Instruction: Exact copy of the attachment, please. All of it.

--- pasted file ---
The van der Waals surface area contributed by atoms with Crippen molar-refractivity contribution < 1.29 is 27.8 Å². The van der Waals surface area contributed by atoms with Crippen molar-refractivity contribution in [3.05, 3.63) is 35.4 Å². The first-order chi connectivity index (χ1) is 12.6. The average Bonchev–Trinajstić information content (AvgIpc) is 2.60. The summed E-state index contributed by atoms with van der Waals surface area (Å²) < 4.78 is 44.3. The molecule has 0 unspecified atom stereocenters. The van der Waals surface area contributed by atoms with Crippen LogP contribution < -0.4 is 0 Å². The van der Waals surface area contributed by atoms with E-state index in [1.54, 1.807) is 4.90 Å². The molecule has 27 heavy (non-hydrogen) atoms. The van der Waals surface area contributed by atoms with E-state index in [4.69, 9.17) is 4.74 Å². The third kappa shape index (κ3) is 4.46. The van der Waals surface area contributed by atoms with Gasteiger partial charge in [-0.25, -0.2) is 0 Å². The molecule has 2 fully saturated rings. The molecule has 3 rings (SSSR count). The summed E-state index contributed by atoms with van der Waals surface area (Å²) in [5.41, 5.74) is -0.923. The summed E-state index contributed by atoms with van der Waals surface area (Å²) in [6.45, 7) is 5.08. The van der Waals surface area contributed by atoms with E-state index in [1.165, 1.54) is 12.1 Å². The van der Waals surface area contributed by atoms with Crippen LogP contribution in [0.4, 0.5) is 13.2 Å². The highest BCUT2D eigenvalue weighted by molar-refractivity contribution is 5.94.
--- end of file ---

The van der Waals surface area contributed by atoms with Crippen molar-refractivity contribution < 1.29 is 27.8 Å². The van der Waals surface area contributed by atoms with Crippen molar-refractivity contribution in [3.05, 3.63) is 35.4 Å². The first-order chi connectivity index (χ1) is 12.6. The average Bonchev–Trinajstić information content (AvgIpc) is 2.60. The summed E-state index contributed by atoms with van der Waals surface area (Å²) < 4.78 is 44.3. The molecule has 0 unspecified atom stereocenters. The van der Waals surface area contributed by atoms with Crippen LogP contribution < -0.4 is 0 Å². The van der Waals surface area contributed by atoms with E-state index in [1.54, 1.807) is 4.90 Å². The molecule has 27 heavy (non-hydrogen) atoms. The van der Waals surface area contributed by atoms with E-state index in [4.69, 9.17) is 4.74 Å². The third kappa shape index (κ3) is 4.46. The van der Waals surface area contributed by atoms with Gasteiger partial charge in [-0.25, -0.2) is 0 Å². The molecule has 2 fully saturated rings. The molecule has 3 rings (SSSR count). The summed E-state index contributed by atoms with van der Waals surface area (Å²) in [5.41, 5.74) is -0.923. The summed E-state index contributed by atoms with van der Waals surface area (Å²) in [6.45, 7) is 5.08. The van der Waals surface area contributed by atoms with E-state index in [1.165, 1.54) is 12.1 Å². The van der Waals surface area contributed by atoms with Crippen LogP contribution in [0.4, 0.5) is 13.2 Å². The highest BCUT2D eigenvalue weighted by molar-refractivity contribution is 5.94.